Serial.println("Delta ms = " + String(millis() - lastMillis));
    lastMillis = millis();
    #endif
    
    //timer interrupt toggles pin LED_BUILTIN
    digitalWrite(LED_BUILTIN, toggle);
    toggle = !toggle;
  }
}

void ICACHE_RAM_ATTR doingSomething2s()
{
  static unsigned long previousMillis = lastMillis;
  Serial.println("doingSomething2s: Delta ms = " + String(millis() - previousMillis));
  previousMillis = millis();
}

void ICACHE_RAM_ATTR doingSomething5s()
{
  static unsigned long previousMillis = lastMillis;
  Serial.println("doingSomething5s: Delta ms = " + String(millis() - previousMillis));
  previousMillis = millis();
}

void ICACHE_RAM_ATTR doingSomething10s()
{
  static unsigned long previousMillis = lastMillis;
  Serial.println("doingSomething10s: Delta ms = " + String(millis() - previousMillis));
  previousMillis = millis();
}

void ICACHE_RAM_ATTR doingSomething50s()
{
  static unsigned long previousMillis = lastMillis;
  Serial.println("doingSomething50s: Delta ms = " + String(millis() - previousMillis));
  previousMillis = millis();
}

#define BLYNK_TIMER_MS        2000L
  
void blynkDoingSomething2s()
{
  static unsigned long previousMillis = lastMillis;
  Serial.println("blynkDoingSomething2s: Delta programmed ms = " + String(BLYNK_TIMER_MS) + ", actual = " + String(millis() - previousMillis));
  previousMillis = millis();
}

void setup()
{
  Serial.begin(115200);
  Serial.println("\nStarting");
  
  // Interval in microsecs
  if (ITimer.attachInterruptInterval(HW_TIMER_INTERVAL_MS * 1000, TimerHandler))
  {
    lastMillis = millis();
    Serial.println("Starting  ITimer OK, millis() = " + String(lastMillis));
  }
  else
    Serial.println("Can't set ITimer correctly. Select another freq. or interval");

  // Just to demonstrate, don't use too many ISR Timers if not absolutely necessary
  ISR_Timer.setInterval(2000L, doingSomething2s);  
  ISR_Timer.setInterval(5000L, doingSomething5s);  
  ISR_Timer.setInterval(10000L, doingSomething10s);  
  ISR_Timer.setInterval(50000L, doingSomething50s);

  // You need this timer for non-critical tasks. Avoid abusing ISR if not absolutely necessary.
  blynkTimer.setInterval(BLYNK_TIMER_MS, blynkDoingSomething2s);  


  #if USE_BLYNK_WM
    Blynk.begin();
  #else
    unsigned long startWiFi = millis();
    
    WiFi.begin(ssid, pass);
    
    do
    {
      delay(200);
      if ( (WiFi.status() == WL_CONNECTED) || (millis() > startWiFi + WIFI_TIMEOUT) )
        break;
    } while (WiFi.status() != WL_CONNECTED);
    
    Blynk.config(auth, blynk_server, BLYNK_HARDWARE_PORT);
    Blynk.connect();

    if (Blynk.connected())
      Serial.println("Blynk connected");
    else
      Serial.println("Blynk not connected yet");  
  #endif

}

#define BLOCKING_TIME_MS      3000L

void loop()
{
  static unsigned long previousMillis = lastMillis;
  
  Blynk.run();

  // This unadvised blocking task is used to demonstrate the blocking effects onto the execution and accuracy to Software timer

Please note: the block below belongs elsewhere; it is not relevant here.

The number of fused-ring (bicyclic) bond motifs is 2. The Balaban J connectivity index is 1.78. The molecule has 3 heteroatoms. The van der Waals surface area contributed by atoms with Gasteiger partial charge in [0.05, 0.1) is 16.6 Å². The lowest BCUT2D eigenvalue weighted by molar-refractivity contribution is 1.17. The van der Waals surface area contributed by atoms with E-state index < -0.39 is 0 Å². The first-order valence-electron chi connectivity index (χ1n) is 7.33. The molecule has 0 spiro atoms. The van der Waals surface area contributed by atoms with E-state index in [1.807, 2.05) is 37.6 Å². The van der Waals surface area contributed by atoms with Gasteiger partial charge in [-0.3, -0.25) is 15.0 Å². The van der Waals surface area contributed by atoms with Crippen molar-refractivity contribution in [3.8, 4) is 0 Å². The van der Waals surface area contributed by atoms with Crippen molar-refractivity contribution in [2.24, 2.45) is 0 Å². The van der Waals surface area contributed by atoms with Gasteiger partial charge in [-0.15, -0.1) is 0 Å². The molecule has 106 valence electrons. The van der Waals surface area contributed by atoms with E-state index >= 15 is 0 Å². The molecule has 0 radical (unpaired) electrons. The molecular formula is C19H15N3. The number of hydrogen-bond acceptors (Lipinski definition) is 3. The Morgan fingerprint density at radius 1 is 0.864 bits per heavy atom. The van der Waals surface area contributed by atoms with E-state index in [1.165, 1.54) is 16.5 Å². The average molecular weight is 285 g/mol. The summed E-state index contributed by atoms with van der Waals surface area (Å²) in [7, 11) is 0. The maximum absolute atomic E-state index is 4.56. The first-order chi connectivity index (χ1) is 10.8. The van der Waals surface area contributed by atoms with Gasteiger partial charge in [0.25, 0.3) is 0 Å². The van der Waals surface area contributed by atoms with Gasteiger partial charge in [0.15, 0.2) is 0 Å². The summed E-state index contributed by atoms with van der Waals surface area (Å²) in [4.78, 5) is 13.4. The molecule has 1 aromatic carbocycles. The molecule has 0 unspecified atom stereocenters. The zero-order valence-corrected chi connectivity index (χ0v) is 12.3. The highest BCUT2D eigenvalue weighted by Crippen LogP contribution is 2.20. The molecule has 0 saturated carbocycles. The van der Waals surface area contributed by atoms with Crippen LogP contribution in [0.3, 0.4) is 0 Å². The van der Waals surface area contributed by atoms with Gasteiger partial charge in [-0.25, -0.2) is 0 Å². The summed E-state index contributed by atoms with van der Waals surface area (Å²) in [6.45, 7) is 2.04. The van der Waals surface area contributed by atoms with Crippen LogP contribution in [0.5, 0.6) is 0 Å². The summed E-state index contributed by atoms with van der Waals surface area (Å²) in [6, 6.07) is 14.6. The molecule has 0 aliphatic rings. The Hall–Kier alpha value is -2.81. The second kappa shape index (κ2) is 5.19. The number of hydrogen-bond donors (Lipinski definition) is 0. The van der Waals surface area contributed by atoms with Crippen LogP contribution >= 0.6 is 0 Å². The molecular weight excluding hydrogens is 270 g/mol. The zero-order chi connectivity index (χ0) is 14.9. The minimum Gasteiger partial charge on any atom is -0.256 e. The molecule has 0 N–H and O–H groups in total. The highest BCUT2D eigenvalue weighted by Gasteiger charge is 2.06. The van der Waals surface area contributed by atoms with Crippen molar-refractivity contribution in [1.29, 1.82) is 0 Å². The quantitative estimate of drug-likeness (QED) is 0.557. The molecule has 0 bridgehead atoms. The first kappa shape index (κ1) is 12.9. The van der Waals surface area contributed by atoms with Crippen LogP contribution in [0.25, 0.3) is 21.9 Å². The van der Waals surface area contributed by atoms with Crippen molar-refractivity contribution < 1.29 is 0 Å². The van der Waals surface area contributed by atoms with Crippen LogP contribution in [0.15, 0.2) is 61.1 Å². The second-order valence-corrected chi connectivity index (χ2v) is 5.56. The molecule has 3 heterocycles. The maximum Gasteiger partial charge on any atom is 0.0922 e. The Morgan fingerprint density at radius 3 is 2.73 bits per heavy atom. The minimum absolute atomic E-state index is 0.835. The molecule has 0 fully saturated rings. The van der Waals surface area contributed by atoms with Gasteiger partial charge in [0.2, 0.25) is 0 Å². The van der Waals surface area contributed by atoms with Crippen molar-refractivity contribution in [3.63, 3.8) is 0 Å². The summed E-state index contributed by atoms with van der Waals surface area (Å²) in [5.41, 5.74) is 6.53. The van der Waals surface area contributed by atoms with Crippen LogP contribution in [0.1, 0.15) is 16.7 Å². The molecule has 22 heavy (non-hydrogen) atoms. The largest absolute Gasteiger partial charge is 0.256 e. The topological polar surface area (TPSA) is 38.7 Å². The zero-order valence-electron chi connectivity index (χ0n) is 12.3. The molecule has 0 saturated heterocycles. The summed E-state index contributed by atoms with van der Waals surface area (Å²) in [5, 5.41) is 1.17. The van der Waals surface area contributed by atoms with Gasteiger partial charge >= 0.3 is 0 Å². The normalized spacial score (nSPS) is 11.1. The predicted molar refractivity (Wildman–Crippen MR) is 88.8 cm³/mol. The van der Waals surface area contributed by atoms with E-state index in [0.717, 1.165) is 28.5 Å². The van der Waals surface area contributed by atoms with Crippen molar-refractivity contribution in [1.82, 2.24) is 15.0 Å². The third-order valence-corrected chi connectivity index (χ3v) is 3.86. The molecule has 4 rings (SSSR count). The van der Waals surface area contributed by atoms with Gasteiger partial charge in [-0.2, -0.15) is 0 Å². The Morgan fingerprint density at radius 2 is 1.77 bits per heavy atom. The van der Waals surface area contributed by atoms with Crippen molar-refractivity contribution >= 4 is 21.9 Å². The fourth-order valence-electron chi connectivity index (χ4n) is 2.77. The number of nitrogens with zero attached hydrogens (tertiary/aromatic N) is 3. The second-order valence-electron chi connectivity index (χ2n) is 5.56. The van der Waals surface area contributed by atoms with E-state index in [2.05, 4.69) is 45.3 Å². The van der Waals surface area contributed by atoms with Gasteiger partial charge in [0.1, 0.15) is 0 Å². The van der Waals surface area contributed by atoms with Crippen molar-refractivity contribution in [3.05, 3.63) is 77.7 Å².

// You see the time elapse of ISR_Timer still accurate, whereas very unaccurate for Software Timer
  // The time elapse for 2000ms software timer now becomes 3000ms (BLOCKING_TIME_MS)
  // While that of ISR_Timer is still prefect.
  delay(BLOCKING_TIME_MS);
  
  // You need this Software timer for non-critical tasks. Avoid abusing ISR if not absolutely necessary
  // You don't need to and never call ISR_Timer.run() here in the loop(). It's already handled by ISR timer.
  blynkTimer.run();
}

1 Like

I’m still trying to finish similar libraries for ESP32 and Arduino UNO/Mega.
Many more sleepless nights.

Updated: Nov 29th 2019

Done for Arduino UNO/Mega.

The ESP32 seems to create a lot of problems by the way the core was written. Hidden code, half FreeRTOS pseudo-multi-tasking based code, etc. create a lots of uncontrolled crashes, sometimes in the hidden code. Especially ESP32 WiFi library.

Take much more time than expected. More nights and coffee :smile:

2 Likes

Dear @khoih,
I appreciate your fast and helpful reply as well as your contribution to the community…

Thanks and Best Regards,
Mike Kranidis

2 Likes

Dear @mikekgr,

Thanks a lot for your really nice and encouraging words.
I’ve been learning a lot from many Blynkers, including you. Now I’m trying to pay back somehow as I have some free time.
If you have any mission-critical project and would like to try applying these ISR Timers, I’m willing to work with you to make it an good real-life example for other Blynkers.

Best Regards,

2 Likes

Hi @Madhukesh
I think it’s better to move the discussion here. Below is your original post

I’m sorry I’ve tried many ways, yet couldn’t duplicate that problem.
I’ve tried that exact sketch (including pins D1 for Relay and D3 for Button) with these following conditions while pressing the button continuously without any crash:

  1. Router powered OFF before board boots up. Board tries to connect without success.
  2. Then turn router ON, waiting for board connecting to WiFi, then board connected to Blynk successfully.
  3. While board connected to Blynk, the Ethernet cable to router removed to simulate Internet loss
  4. Put the Ethernet cable back in for reconnection
  5. Turn OFF the router, then back ON, and the board reconnects successfully.

Could you please try these following, one by one:

  1. Use brand new v1.0.2 of ESP8266TimerInterrupt
  2. Remove all other devices, but Relay + Button, connected to other pins.
  3. Use the same pin as in original sketch (pins D1 for Relay and D3 for Button)
  4. Try with another board.

I tested with both Arduino IDE 1.8.9 and 1.8.10 with ESP8266 core 2.5.2 and 2.6.1.

If you still have crash problem, you can post the exact copy of your sketch, as well as the stack dump so that I can debug and find out what the real issue is. Currently, I have no idea what’s going on.

Update Nov 28th 2019:

The crash was caused by the buggy WiFiManager. Removing it solved the crash issue.
One more example dealing with 2 SWs has been added to examples. Thanks to @Madhukesh.

1 Like